5 Moroccan Foods for Your Belly

Ciao my globe trotters,

The downside to traveling through an agency is the Amercanized food. I don’t know if it is to save our stomachs from illness or to appease our tongue, but I always want to eat like the locals do. The more authentic the food, the better it is.

On our free days, I made sure to try authentic food. So far, here are things I think you should all try.

Anything cooked in the ceramic, conical shape is called tangine. There can be any meat in there like chicken, lamb or beef. It can also be vegetarian. My favorite one I tried is chicken, lemon and olives on a bed of couscous. That is by far the best flavor, because the couscous was savory. I haven’t gotten used to the sweet flavor yet.

Moroccan Tea
This is also known as Moroccan Whiskey. It is minty and a little bitter. You can order it with or without sugar. I love having it with every meal, and it has saved me a couple of times when my stomach starts cramping. I love this stuff.

A lady was making these outside one of our pit stops. It is this round roti-looking though. She sears it onto an oiled flat grill. Afterwards, you can ask her to spread extra condiments on there like butter and honey. I got both. It is so greasy, crispy and sweet. Heartiest snack I had.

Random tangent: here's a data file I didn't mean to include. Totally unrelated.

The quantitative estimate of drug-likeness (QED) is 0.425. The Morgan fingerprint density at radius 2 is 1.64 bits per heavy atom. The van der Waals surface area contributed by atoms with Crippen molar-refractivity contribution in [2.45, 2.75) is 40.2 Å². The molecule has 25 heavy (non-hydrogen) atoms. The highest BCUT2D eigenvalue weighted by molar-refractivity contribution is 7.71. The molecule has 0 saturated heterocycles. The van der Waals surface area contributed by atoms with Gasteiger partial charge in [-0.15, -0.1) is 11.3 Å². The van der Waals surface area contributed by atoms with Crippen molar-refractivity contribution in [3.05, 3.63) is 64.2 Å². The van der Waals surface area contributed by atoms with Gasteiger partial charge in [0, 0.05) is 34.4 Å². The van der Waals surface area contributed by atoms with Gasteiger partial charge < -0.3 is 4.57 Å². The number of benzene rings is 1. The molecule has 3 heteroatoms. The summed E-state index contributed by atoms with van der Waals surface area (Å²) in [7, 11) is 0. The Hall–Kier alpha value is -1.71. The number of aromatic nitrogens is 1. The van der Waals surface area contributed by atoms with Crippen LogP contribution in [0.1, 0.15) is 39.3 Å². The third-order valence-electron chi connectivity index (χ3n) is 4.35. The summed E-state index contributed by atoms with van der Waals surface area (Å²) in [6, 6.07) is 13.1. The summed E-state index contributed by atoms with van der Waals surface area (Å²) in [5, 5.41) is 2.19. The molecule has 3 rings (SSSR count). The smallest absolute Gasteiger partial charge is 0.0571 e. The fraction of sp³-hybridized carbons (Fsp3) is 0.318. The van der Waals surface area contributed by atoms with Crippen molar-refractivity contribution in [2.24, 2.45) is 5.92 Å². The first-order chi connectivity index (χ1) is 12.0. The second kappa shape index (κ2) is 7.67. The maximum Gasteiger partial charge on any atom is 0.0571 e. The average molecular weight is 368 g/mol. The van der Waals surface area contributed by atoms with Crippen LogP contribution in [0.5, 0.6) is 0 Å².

This is known as pigeon pie. Of course, the pie can have piegeon or sometimes chicken. The baker wraps the minced meat in phyllo dough and puts it into the oven. After it is done, the baker dusts on powdered sugar and cinnamon. It is quite the savory pie, but also sweet.

I think this just means side dishes, but there is one kind that I love. It reminds me of baba ganoush, but it is more flavorful. It is pureed roasted eggplant and is brownish in color. You take bread and dip it into the sauce and is so addicting and healthy.

Don’t be afraid to try things in Morocco. For the most part, the food looks sanitary to me. I ordered food from street carts and I didn’t get sick. Just bring Immodium in case you get unlucky.

Go let your inner fat kid out.



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